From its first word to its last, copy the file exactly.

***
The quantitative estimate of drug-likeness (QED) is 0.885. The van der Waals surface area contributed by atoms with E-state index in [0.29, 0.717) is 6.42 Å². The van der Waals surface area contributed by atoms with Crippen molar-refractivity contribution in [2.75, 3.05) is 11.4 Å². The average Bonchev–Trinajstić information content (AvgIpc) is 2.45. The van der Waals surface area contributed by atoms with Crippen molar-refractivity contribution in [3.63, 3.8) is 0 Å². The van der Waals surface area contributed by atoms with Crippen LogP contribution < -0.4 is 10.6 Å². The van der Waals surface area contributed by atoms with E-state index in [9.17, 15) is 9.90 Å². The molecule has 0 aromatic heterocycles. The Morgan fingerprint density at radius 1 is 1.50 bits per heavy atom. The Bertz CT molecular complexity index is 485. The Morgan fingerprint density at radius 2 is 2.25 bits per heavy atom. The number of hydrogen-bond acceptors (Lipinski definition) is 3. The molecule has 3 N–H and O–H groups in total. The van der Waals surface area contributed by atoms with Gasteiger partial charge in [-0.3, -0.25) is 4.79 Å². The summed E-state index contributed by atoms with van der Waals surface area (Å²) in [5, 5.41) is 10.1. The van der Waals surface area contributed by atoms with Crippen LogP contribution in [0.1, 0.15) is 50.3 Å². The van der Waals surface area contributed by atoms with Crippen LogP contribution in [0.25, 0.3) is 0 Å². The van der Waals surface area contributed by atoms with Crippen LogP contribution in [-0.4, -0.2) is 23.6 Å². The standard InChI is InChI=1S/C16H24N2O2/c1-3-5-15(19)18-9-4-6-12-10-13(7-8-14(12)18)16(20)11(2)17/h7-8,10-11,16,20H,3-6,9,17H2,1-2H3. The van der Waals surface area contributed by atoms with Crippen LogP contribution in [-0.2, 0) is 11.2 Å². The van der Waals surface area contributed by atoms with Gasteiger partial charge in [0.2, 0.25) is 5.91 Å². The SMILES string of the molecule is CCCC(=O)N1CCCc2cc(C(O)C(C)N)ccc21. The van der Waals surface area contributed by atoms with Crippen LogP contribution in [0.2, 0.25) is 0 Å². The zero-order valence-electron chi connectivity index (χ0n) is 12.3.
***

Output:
The quantitative estimate of drug-likeness (QED) is 0.885. The van der Waals surface area contributed by atoms with E-state index in [0.29, 0.717) is 6.42 Å². The van der Waals surface area contributed by atoms with Crippen molar-refractivity contribution in [2.75, 3.05) is 11.4 Å². The average Bonchev–Trinajstić information content (AvgIpc) is 2.45. The van der Waals surface area contributed by atoms with Crippen molar-refractivity contribution in [3.63, 3.8) is 0 Å². The van der Waals surface area contributed by atoms with Crippen LogP contribution < -0.4 is 10.6 Å². The van der Waals surface area contributed by atoms with E-state index in [9.17, 15) is 9.90 Å². The molecule has 0 aromatic heterocycles. The Morgan fingerprint density at radius 1 is 1.50 bits per heavy atom. The Bertz CT molecular complexity index is 485. The Morgan fingerprint density at radius 2 is 2.25 bits per heavy atom. The number of hydrogen-bond acceptors (Lipinski definition) is 3. The molecule has 3 N–H and O–H groups in total. The van der Waals surface area contributed by atoms with Gasteiger partial charge in [-0.3, -0.25) is 4.79 Å². The summed E-state index contributed by atoms with van der Waals surface area (Å²) in [5, 5.41) is 10.1. The van der Waals surface area contributed by atoms with Crippen LogP contribution in [0.1, 0.15) is 50.3 Å². The van der Waals surface area contributed by atoms with Crippen LogP contribution in [0.25, 0.3) is 0 Å². The van der Waals surface area contributed by atoms with Crippen LogP contribution in [-0.4, -0.2) is 23.6 Å². The standard InChI is InChI=1S/C16H24N2O2/c1-3-5-15(19)18-9-4-6-12-10-13(7-8-14(12)18)16(20)11(2)17/h7-8,10-11,16,20H,3-6,9,17H2,1-2H3. The van der Waals surface area contributed by atoms with Crippen LogP contribution in [-0.2, 0) is 11.2 Å². The van der Waals surface area contributed by atoms with Gasteiger partial charge in [0.2, 0.25) is 5.91 Å². The SMILES string of the molecule is CCCC(=O)N1CCCc2cc(C(O)C(C)N)ccc21. The van der Waals surface area contributed by atoms with Crippen LogP contribution in [0.2, 0.25) is 0 Å². The zero-order valence-electron chi connectivity index (χ0n) is 12.3.